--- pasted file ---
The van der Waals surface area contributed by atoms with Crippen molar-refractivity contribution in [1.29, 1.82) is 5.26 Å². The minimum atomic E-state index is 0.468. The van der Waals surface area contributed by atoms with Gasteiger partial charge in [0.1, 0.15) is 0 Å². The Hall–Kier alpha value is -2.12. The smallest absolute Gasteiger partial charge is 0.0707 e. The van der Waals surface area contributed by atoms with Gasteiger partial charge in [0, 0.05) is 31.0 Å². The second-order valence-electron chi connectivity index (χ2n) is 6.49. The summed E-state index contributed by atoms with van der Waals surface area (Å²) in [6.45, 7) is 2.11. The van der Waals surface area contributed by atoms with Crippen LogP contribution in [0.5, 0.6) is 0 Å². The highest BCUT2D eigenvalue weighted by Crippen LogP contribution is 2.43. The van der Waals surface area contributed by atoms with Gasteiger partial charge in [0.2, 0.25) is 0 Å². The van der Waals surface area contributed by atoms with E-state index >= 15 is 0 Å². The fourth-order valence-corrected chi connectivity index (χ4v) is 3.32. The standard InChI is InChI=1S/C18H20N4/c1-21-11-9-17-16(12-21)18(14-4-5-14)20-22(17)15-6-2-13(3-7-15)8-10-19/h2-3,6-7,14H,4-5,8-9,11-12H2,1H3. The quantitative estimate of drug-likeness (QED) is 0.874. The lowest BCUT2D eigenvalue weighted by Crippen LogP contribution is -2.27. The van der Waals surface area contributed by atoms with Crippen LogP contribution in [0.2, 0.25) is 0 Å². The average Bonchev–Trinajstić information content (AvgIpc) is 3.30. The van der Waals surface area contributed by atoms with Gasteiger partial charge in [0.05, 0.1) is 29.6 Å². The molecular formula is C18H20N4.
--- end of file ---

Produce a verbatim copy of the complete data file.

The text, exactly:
The van der Waals surface area contributed by atoms with Crippen molar-refractivity contribution in [1.29, 1.82) is 5.26 Å². The minimum atomic E-state index is 0.468. The van der Waals surface area contributed by atoms with Gasteiger partial charge in [0.1, 0.15) is 0 Å². The Hall–Kier alpha value is -2.12. The smallest absolute Gasteiger partial charge is 0.0707 e. The van der Waals surface area contributed by atoms with Gasteiger partial charge in [0, 0.05) is 31.0 Å². The second-order valence-electron chi connectivity index (χ2n) is 6.49. The summed E-state index contributed by atoms with van der Waals surface area (Å²) in [6.45, 7) is 2.11. The van der Waals surface area contributed by atoms with Crippen LogP contribution in [0.5, 0.6) is 0 Å². The highest BCUT2D eigenvalue weighted by Crippen LogP contribution is 2.43. The van der Waals surface area contributed by atoms with Gasteiger partial charge in [0.2, 0.25) is 0 Å². The van der Waals surface area contributed by atoms with E-state index >= 15 is 0 Å². The fourth-order valence-corrected chi connectivity index (χ4v) is 3.32. The standard InChI is InChI=1S/C18H20N4/c1-21-11-9-17-16(12-21)18(14-4-5-14)20-22(17)15-6-2-13(3-7-15)8-10-19/h2-3,6-7,14H,4-5,8-9,11-12H2,1H3. The quantitative estimate of drug-likeness (QED) is 0.874. The lowest BCUT2D eigenvalue weighted by Crippen LogP contribution is -2.27. The van der Waals surface area contributed by atoms with Crippen LogP contribution in [0.2, 0.25) is 0 Å². The average Bonchev–Trinajstić information content (AvgIpc) is 3.30. The van der Waals surface area contributed by atoms with Gasteiger partial charge in [0.05, 0.1) is 29.6 Å². The molecular formula is C18H20N4.